As we’re all smack in the middle of the holiday season, and those of us that are lucky enough to have families to spend time with, will. And while we’ve all read the articles talking about how to deal with your racist grandma or sexist uncle (pro-tip, cut them off), we usually have to put up with some unsavory behavior from our relatives. We aren’t confined to our programming, though.
The primary definition for family is “a group consisting of parents and children living together in a household”. The second definition is “all the descendants of a common ancestor”. And even as a younger person, I never felt that these were suitable definitions, although I didn’t have a better alternative at the time.
We’ve all had those relatives that we can’t stand or we fundamentally disagree with about basic things that make sense to us. Blood relation shouldn’t automatically mean that we are a family. Why should we be forced into making nice a few times a year with people we can’t stand? In a developing age of self-care, spending time in negative situations is near the top of the list of things you should NOT be doing.
I have to acknowledge that I am fairly lucky in that the family I spend time with at the holidays usually keeps the drama to a minimum. We have had our share, a few members either fading out or coming back into the fold, but for the most part, our holidays are spent catching up on everyone’s lives. But not everyone has this luxury.
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So how should we be defining family? To me, it’s a group of people with a shared energy connection. You can have friends, coworkers, relatives, or anyone you’ve ever met be considered family. You know that feeling of connection you get occasionally when you meet someone new? That’s your energies connecting. Everything on the planet has vibrational energy, and when you encounter something or someone with a similar energy, you can feel that connection.
You’ll often see different groups such as sports teams, organizations, and businesses try to push the narrative that they are a “family”. And I won’t say that it NEVER happens, but just because a group of people is pushing toward a common goal doesn’t make them a family.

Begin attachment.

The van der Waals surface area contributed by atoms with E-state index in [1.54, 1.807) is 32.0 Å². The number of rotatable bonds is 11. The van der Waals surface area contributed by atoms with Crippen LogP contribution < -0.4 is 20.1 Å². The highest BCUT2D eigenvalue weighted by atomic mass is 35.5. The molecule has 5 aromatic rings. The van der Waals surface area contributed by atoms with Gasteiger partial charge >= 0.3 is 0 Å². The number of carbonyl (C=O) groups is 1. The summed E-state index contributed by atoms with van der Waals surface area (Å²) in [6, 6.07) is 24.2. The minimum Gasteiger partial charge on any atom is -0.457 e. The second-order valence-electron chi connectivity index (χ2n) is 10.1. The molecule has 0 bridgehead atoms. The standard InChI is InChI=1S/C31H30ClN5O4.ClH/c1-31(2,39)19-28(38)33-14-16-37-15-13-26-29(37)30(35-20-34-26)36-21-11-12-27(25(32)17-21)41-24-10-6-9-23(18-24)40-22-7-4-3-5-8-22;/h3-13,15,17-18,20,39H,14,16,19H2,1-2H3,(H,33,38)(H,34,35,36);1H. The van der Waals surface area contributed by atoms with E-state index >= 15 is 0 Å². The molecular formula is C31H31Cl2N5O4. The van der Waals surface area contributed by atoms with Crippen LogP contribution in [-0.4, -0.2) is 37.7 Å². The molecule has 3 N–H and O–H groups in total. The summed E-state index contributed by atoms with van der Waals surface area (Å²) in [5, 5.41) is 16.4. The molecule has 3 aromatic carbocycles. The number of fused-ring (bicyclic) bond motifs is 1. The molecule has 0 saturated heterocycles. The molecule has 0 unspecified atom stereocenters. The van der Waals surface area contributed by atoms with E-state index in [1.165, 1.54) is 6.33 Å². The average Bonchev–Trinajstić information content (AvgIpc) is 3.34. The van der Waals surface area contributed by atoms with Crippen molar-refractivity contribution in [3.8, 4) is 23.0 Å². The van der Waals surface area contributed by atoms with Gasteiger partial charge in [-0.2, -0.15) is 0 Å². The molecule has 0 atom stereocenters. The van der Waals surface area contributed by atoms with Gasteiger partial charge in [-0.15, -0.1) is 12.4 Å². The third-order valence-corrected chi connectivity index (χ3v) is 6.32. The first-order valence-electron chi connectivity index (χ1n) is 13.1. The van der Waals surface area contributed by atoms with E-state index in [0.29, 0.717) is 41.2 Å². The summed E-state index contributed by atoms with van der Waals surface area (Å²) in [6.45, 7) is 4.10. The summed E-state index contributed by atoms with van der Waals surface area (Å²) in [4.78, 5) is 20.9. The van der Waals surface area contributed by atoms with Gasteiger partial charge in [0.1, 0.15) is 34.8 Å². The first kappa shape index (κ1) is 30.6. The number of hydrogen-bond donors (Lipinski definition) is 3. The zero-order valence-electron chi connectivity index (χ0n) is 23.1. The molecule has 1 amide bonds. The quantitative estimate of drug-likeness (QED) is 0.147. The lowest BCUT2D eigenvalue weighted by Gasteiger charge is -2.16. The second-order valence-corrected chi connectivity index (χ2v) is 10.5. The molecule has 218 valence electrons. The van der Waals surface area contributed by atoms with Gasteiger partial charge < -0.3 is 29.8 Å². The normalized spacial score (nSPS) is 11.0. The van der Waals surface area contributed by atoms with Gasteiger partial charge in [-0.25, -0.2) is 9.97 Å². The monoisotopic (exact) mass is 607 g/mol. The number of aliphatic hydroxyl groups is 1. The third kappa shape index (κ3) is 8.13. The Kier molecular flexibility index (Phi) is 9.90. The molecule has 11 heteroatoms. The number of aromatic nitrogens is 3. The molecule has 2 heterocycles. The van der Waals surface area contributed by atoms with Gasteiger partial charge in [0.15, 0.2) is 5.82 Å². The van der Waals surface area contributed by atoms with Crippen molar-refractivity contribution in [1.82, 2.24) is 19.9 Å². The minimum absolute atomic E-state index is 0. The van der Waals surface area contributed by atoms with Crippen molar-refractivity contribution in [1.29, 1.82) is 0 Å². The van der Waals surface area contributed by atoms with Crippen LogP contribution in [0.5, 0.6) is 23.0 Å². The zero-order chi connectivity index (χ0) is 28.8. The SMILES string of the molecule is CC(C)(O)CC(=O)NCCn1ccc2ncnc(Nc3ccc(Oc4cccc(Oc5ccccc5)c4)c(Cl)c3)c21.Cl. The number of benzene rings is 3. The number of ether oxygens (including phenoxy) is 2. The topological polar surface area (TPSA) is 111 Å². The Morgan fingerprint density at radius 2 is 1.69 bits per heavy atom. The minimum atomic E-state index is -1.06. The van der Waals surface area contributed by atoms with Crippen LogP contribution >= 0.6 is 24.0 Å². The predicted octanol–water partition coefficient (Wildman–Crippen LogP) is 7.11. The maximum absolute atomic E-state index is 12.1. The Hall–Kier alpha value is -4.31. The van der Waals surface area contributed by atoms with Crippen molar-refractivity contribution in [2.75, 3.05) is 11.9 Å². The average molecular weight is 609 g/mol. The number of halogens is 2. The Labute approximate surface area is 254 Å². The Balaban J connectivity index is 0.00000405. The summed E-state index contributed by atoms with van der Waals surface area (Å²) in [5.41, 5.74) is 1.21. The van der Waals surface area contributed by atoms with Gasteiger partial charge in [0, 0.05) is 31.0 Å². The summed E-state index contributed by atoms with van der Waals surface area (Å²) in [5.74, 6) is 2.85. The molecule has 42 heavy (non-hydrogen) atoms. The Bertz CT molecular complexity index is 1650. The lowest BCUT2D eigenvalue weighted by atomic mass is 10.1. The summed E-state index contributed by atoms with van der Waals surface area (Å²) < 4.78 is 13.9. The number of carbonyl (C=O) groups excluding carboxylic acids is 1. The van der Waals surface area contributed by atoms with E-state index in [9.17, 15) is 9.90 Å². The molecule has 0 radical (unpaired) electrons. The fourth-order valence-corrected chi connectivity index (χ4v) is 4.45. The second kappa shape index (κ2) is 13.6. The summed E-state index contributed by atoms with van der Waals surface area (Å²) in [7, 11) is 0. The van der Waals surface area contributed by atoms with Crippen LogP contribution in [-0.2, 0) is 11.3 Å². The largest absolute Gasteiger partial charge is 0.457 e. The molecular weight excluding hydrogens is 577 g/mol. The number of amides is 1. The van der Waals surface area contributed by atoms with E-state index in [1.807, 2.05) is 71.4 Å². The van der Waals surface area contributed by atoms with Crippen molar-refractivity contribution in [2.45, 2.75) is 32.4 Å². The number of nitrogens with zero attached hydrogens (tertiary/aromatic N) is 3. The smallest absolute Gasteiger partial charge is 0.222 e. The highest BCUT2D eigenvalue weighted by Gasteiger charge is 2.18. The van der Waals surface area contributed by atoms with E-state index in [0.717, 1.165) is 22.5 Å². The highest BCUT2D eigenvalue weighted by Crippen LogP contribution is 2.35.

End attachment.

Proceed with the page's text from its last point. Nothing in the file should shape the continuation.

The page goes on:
It’s hard to define physical groups as a family because we’re focused on the wrong connecting point. As it is currently constructed, a family is centered around an idea or belief. “We are a family because we all have the same bloodline. We are a family because we all want to win a championship. We are a family because we all eat a plant-based diet.” This is how we end up with people in our familial circle that we don’t feel connected with.
Instead, we should be centering the idea of a family around ourselves. My family is very different from my brother’s family, who is very different from our friend’s family. Some members of our families may overlap, but each person’s family is unique to that person because we are all individuals with different beliefs, ideas, and motivating factors.
At first, this seems harsh toward people we currently view as family. But as we start to hone in on what clicks with us, what sparks us and makes us feel at home within ourselves, we start to realize that there are only certain people that fit that description. There’s nothing wrong with coming to this conclusion, but we’ve been conditioned to be led into the definition rather than defining it ourselves.
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Regardless of whether you are interested in pairing down the people in your life to those that you have that strong, familial connection with, being more mindful of the people you choose to spend your time with is a step in the right direction. You can only give as much as you’re willing to give, and being around people whose company you enjoy is critical to maintaining that willingness. Taking care of yourself first will always be the most important thing to giving your best self, and your family, no matter how you define, deserves the best version of you.